It is therefore understandable why this is a common practice at the senior level. Many CEOs will have been appointed to the top chair from the CFO/FD or COO role. Other C-Suite executives may have previously held VP, Director, or other senior-level titles in their department or a specific geography the business operates in. Others will have worked their way to the top after climbing the level from the junior level. There is no one clear path to any specific senior role, and a business would limit itself by only considering specific positions as ‘feeders’ for other higher-level roles. What is more valuable for ensuring success is that whoever you appoint will have the proper support from the business throughout the transition.

For those looking to grow and identify a succession pipeline, we would advise you to not only have a view of the long-term vision of the organisation but also an understanding of your wider market and competitors. Openness to diversity and links to any wider talent management practices in the organisation will also provide an advantage. Our experts advise you to consider the following:

  • What Worked Previously May Not Work Now: It is an easy trap to fall into when succession planning to appoint the most similar person to the executive who previously held the role. While keeping the status quo may be comfortable for the team during a transition of power, it may not be the most beneficial for the business. Succeeding a leader is an opportunity to bring in fresh perspectives, ways of working, or leadership styles. When considering who the right internal candidate for a leadership role might be, do not overlook those who do not resemble others who held the position historically. Instead, assess the current and future needs of the business, the challenges it faces, and priorities moving forward before assessing who may be well placed to navigate these factors.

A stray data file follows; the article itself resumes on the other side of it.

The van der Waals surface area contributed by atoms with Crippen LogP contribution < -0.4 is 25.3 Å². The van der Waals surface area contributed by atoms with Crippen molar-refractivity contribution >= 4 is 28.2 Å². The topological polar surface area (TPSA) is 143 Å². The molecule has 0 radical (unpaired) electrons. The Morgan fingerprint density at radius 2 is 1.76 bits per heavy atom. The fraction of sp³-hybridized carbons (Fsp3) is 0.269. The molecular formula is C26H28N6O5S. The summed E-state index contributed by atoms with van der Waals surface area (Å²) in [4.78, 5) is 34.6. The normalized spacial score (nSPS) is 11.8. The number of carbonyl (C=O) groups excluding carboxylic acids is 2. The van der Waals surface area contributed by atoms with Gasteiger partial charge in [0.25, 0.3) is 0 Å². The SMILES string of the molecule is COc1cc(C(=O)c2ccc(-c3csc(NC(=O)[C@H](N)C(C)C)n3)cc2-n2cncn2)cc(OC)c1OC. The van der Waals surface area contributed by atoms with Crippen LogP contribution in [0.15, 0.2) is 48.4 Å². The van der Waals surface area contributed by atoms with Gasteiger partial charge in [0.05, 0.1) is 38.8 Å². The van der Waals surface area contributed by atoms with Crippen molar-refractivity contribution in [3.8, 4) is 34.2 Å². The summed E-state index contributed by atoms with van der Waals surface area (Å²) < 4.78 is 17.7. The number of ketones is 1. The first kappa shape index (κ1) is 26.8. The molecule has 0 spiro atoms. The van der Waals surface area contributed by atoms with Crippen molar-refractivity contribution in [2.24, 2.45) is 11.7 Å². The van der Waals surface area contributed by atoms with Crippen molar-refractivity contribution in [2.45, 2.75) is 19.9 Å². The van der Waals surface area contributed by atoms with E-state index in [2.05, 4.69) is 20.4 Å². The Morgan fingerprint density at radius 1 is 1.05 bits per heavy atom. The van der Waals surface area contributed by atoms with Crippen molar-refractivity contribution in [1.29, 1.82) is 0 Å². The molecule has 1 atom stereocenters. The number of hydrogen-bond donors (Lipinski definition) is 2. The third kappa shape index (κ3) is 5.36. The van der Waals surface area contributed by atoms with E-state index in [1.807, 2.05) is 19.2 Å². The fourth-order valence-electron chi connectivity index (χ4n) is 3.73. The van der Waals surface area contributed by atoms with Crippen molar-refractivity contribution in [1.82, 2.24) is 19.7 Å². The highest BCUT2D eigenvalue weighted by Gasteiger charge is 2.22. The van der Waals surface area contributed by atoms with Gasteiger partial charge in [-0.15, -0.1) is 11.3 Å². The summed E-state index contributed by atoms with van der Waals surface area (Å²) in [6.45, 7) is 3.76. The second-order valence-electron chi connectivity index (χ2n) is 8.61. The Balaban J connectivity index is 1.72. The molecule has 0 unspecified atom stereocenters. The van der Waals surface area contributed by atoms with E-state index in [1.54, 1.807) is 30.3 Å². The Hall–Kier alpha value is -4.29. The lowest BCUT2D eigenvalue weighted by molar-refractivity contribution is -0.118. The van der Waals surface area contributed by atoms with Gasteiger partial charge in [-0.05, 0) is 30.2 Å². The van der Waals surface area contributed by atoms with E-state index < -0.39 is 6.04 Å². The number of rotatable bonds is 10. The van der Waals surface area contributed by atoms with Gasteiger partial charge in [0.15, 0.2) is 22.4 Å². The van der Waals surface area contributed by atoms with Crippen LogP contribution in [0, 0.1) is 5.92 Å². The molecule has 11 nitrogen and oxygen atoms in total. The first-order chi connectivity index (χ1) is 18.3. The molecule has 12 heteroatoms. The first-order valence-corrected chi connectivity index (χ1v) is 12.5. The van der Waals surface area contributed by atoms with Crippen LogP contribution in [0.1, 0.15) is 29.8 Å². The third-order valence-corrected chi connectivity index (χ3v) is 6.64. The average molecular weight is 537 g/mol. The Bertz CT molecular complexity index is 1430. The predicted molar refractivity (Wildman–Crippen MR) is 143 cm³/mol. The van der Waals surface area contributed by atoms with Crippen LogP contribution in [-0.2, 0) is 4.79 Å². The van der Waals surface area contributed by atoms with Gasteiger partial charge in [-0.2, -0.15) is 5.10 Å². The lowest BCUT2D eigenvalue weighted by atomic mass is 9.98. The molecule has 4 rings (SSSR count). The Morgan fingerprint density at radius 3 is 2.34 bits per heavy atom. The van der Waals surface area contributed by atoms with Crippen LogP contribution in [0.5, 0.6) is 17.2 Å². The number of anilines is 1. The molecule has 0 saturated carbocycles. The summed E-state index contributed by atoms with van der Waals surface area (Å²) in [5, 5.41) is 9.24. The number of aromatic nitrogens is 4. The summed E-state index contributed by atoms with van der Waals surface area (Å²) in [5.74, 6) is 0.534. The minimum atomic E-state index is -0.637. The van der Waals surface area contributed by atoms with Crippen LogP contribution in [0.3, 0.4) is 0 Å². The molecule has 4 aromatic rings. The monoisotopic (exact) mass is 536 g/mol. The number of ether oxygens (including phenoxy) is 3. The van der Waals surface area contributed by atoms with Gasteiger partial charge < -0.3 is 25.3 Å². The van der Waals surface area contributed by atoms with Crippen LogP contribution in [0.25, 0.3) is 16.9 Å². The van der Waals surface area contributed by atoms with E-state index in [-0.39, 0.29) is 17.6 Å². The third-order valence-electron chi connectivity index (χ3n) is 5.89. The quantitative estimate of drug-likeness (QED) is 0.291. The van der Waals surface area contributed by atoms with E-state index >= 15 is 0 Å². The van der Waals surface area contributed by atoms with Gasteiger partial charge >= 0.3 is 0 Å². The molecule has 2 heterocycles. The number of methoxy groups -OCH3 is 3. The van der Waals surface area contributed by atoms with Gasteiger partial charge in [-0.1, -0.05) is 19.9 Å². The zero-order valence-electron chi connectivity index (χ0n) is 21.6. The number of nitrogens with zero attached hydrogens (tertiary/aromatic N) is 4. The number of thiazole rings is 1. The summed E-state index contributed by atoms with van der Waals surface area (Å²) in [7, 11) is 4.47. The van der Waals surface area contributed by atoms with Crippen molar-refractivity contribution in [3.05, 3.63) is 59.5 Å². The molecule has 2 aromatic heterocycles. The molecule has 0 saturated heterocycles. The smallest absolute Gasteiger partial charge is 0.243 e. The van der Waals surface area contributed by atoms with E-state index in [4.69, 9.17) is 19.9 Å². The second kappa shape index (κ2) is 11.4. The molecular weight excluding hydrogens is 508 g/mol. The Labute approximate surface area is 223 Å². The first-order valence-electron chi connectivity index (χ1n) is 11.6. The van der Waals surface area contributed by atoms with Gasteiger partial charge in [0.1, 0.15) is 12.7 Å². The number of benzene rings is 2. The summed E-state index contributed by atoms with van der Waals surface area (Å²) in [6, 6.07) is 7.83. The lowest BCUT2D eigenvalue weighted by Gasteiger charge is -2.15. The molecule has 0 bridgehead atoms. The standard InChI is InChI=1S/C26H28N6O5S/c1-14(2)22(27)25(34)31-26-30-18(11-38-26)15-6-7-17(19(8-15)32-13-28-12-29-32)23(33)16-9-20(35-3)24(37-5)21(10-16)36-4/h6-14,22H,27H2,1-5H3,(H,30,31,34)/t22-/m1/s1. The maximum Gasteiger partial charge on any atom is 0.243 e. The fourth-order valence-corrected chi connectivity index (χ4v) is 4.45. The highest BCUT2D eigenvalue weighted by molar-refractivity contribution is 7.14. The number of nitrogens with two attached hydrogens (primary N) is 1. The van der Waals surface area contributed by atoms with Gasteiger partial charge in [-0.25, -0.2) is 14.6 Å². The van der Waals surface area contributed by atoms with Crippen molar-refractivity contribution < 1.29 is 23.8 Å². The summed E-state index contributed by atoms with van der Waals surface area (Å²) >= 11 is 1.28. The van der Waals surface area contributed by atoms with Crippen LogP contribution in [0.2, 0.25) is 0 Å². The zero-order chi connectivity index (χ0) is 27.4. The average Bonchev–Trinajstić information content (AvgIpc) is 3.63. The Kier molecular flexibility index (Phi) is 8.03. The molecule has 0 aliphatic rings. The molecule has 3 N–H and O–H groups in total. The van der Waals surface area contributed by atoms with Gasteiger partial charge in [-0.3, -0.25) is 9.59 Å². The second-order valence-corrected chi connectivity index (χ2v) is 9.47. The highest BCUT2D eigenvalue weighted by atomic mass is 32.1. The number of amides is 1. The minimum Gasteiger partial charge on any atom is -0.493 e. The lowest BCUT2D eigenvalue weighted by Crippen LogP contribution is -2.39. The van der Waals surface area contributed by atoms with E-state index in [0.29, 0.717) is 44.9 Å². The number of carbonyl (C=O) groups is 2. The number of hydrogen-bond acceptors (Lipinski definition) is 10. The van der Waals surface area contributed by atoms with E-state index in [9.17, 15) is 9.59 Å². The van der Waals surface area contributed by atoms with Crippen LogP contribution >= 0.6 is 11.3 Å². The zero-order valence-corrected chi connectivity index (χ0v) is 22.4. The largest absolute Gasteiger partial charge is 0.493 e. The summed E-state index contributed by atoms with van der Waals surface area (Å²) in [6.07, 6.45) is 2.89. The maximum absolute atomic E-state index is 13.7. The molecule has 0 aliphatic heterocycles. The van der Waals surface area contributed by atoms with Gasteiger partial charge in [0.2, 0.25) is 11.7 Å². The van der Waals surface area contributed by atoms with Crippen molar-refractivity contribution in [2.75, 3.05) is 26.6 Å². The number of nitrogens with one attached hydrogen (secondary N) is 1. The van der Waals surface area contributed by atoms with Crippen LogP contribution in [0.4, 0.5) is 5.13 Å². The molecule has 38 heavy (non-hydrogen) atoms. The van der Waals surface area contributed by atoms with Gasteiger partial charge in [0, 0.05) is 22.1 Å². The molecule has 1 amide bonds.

• Expect Push Back: As any HRD can attest, it is impossible to please every employee all the time and every decision will have its naysayers. When you promote an internal candidate to a key role, there will always be others who felt they deserved it more and who are vocal about that opinion. Others will be apprehensive about change or may doubt the appointed executive’s suitability, and these individuals may resist or challenge the authority of the new leader as a result. It would be unwise to expect that every transition will be smooth, and everyone will be excited and onboard. By anticipating these biases within the organisational politics, you will be much better placed for overcoming them. Ensure you are clearly and effectively communicating why a specific individual was chosen for the role, what characteristics they possess, and how this appointment serves the bigger picture for the business. Shut down any negative talk with clear points on why the decision was made and stand firm in your choice.